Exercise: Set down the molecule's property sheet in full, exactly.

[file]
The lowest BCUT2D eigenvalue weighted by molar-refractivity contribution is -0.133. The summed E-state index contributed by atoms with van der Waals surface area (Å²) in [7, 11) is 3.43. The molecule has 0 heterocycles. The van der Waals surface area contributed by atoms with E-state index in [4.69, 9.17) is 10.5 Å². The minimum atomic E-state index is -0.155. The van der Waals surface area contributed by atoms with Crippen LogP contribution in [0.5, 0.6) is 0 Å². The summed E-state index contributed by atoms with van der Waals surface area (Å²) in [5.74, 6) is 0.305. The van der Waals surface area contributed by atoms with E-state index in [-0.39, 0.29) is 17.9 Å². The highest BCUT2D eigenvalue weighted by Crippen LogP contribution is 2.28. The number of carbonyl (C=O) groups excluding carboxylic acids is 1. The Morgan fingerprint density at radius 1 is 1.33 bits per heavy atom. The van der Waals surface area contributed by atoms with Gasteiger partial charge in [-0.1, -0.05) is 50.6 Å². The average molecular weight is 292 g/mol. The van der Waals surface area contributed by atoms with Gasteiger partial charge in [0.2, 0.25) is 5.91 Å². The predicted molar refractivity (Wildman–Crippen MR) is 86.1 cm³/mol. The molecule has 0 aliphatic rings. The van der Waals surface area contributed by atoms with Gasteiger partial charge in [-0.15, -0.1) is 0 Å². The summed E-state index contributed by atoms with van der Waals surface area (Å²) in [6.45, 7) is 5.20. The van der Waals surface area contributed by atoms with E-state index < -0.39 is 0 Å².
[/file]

The lowest BCUT2D eigenvalue weighted by molar-refractivity contribution is -0.133. The summed E-state index contributed by atoms with van der Waals surface area (Å²) in [7, 11) is 3.43. The molecule has 0 heterocycles. The van der Waals surface area contributed by atoms with E-state index in [4.69, 9.17) is 10.5 Å². The minimum atomic E-state index is -0.155. The van der Waals surface area contributed by atoms with Crippen LogP contribution in [0.5, 0.6) is 0 Å². The summed E-state index contributed by atoms with van der Waals surface area (Å²) in [5.74, 6) is 0.305. The van der Waals surface area contributed by atoms with E-state index in [-0.39, 0.29) is 17.9 Å². The highest BCUT2D eigenvalue weighted by Crippen LogP contribution is 2.28. The number of carbonyl (C=O) groups excluding carboxylic acids is 1. The Morgan fingerprint density at radius 1 is 1.33 bits per heavy atom. The van der Waals surface area contributed by atoms with Gasteiger partial charge in [-0.1, -0.05) is 50.6 Å². The average molecular weight is 292 g/mol. The van der Waals surface area contributed by atoms with Gasteiger partial charge in [0.2, 0.25) is 5.91 Å². The predicted molar refractivity (Wildman–Crippen MR) is 86.1 cm³/mol. The molecule has 0 aliphatic rings. The van der Waals surface area contributed by atoms with Gasteiger partial charge in [-0.15, -0.1) is 0 Å². The summed E-state index contributed by atoms with van der Waals surface area (Å²) in [6.45, 7) is 5.20. The van der Waals surface area contributed by atoms with E-state index < -0.39 is 0 Å².